3. We are not concerned in this case with the validity of the said best judgment assessment. The only question that has been canvassed by the assessee is whether the levy of penalty of a sum of Rs. 13,694 is justified. According to the learned counsel for the assessee, the assessment in this case is not a best judgment assessment and, in any event, the assessee had given the turnover of the purchase of cotton 'along with their objections to the pre-assessment notice and, therefore, it could not be said that the assessee had suppressed the turnover so as to make them liable for penalty under Section 12(3) of the Act. The Tribunal has specifically found that the turnover of Rs. 6,84,699.28 relating to the purchase of cotton in Madras State by the assessee had neither been included in the monthly returns nor shown in the books of account maintained at Tiruppur and that the assessee had not established their case that the turnover was shown in the books of account maintained by the head office. According to the Tribunal, but for the steps taken by the assessing authority, the turnover would not have come to light and therefore the assessee should be taken to have been guilty of non-disclosure of the turnover. We are of the view that the facts of this case clearly warrant the application of Section 12(3). We do not agree with the contention of the learned counsel for the assessee that the assessment in this case is not a best judgment assessment. Admittedly the monthly returns submitted by the assessee did not include the disputed turnover, nor did the account books kept at Tiruppur and which had been produced before the assessing authority during the assessment proceedings, disclose the disputed turnover. The assessee's contention that the entire turnover had been recorded in the accounts of the head office and that it was only under a mistaken impression that the purchase of cotton was taxable in Mysore State the turnover had not been disclosed in the books of account of the Tiruppur office, has not been established by the assessee showing that the turnover in question has been shown in the account books maintained by the head office. It is seen that it was only after the assessing authority pointed out in the pre-assessment notice that the assessee had purchased cotton from various dealers in the State and taken delivery of the same at Tiruppur, the assessee came forward to disclose the actual turnover of purchases of cotton in the assessment year. In these circumstances, it cannot be said that there has been a true disclosure of the turnover by the assessee.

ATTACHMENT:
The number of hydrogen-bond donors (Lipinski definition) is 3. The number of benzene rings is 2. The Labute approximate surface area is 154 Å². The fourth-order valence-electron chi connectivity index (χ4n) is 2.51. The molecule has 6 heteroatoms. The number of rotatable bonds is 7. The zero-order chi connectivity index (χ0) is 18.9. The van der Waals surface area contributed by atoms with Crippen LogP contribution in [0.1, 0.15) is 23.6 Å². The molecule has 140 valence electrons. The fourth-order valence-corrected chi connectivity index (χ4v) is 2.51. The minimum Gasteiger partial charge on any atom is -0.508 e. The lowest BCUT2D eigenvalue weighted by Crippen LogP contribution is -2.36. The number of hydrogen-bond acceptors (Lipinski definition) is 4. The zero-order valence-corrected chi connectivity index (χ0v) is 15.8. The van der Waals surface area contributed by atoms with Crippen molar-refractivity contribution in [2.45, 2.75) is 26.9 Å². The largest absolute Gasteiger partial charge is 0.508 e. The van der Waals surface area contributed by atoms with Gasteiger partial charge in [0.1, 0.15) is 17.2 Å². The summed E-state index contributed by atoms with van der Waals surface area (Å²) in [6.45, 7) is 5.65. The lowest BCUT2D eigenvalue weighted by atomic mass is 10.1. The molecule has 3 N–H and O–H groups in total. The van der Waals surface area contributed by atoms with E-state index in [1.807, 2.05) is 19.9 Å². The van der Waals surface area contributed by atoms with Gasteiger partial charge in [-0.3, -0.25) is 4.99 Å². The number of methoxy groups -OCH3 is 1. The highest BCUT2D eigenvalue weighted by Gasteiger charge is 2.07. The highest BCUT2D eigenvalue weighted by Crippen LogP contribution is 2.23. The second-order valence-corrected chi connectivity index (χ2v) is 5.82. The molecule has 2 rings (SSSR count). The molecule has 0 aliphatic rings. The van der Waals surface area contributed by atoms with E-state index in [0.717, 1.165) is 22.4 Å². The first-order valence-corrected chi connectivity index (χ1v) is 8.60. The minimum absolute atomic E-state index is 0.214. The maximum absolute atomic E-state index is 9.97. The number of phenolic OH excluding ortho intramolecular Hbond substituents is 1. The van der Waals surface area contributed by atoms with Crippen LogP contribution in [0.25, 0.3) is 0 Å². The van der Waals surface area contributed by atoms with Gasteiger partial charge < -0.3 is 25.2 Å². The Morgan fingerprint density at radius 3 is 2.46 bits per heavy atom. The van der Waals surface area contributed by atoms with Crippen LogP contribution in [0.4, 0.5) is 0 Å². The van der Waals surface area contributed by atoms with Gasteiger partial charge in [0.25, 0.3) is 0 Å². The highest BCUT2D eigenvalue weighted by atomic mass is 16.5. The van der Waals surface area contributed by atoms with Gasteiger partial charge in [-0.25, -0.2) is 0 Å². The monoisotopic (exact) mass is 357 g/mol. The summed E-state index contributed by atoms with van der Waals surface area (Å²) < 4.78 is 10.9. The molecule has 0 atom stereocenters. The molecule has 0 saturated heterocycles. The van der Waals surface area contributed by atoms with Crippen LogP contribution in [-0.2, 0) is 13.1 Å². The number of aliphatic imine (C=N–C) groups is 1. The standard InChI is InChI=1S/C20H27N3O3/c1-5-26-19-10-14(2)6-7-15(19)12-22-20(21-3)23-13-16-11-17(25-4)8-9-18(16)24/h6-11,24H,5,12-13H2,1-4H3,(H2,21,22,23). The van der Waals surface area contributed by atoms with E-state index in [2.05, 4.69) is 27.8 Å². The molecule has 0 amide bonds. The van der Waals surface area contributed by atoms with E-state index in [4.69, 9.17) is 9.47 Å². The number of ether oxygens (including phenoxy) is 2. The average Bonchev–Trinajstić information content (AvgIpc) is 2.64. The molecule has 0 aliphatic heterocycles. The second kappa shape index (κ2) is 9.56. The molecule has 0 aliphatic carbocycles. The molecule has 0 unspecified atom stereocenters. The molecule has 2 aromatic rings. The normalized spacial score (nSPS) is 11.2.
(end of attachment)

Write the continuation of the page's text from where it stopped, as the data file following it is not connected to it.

4. The learned counsel for the assessee drew our attention to the decision of the Supreme Court in State of Madras v. Jayaraj Nadar & Sons  28 S.T.C. 700 . But we are of the view that that decision has no application to the facts of this case. In that case the penalty came to be levied under Section 12(3) of the Act on the ground that the dealer had submitted incomplete and incorrect returns, but the assessment was made on the turnover disclosed from the assessee's own account books, though the return filed by the assessee was not accepted. Their Lordships of the Supreme Court took the view that, where certain items which had not been included in the return were discovered from the dealer's own account books and the assessing authority included those items in the dealer's return, the assessment could not be regarded as based on best judgment under Section 12(2) and that, therefore, penalty could not be levied in respect of such items under Section 12(3). In that case, though the return was not accepted, the account books were accepted as representing the correct state of affairs and the assessment was made on the basis of such account books. It was for that reason the Supreme Court held that the assessment was not based on best judgment.
5. In this case, however, the returns submitted by the assessee were not accepted as correct and complete, nor did the account books produced before the assessing authority disclose the turnover in question. It was only after the assessing authority made an investigation with the cotton dealers in and around Tiruppur that the fact that the assessee had purchased cotton and taken delivery of the same at Tiruppur came to light and it was only after this transaction was pointed out by the assessing authority, the assessee gave some explanation as to why the turnover had not been included in the monthly returns, or in the books of account maintained at the Tiruppur branch, and gave details of such turnover. In our view, these facts clearly lead to the inference that, but for the investigation made by the assessing authority, the turnover would not have come to light. In our view, Section 12(3) of the Act has properly been invoked in this ease. , The tax case is therefore dismissed with costs. Counsel's fee Rs. 150.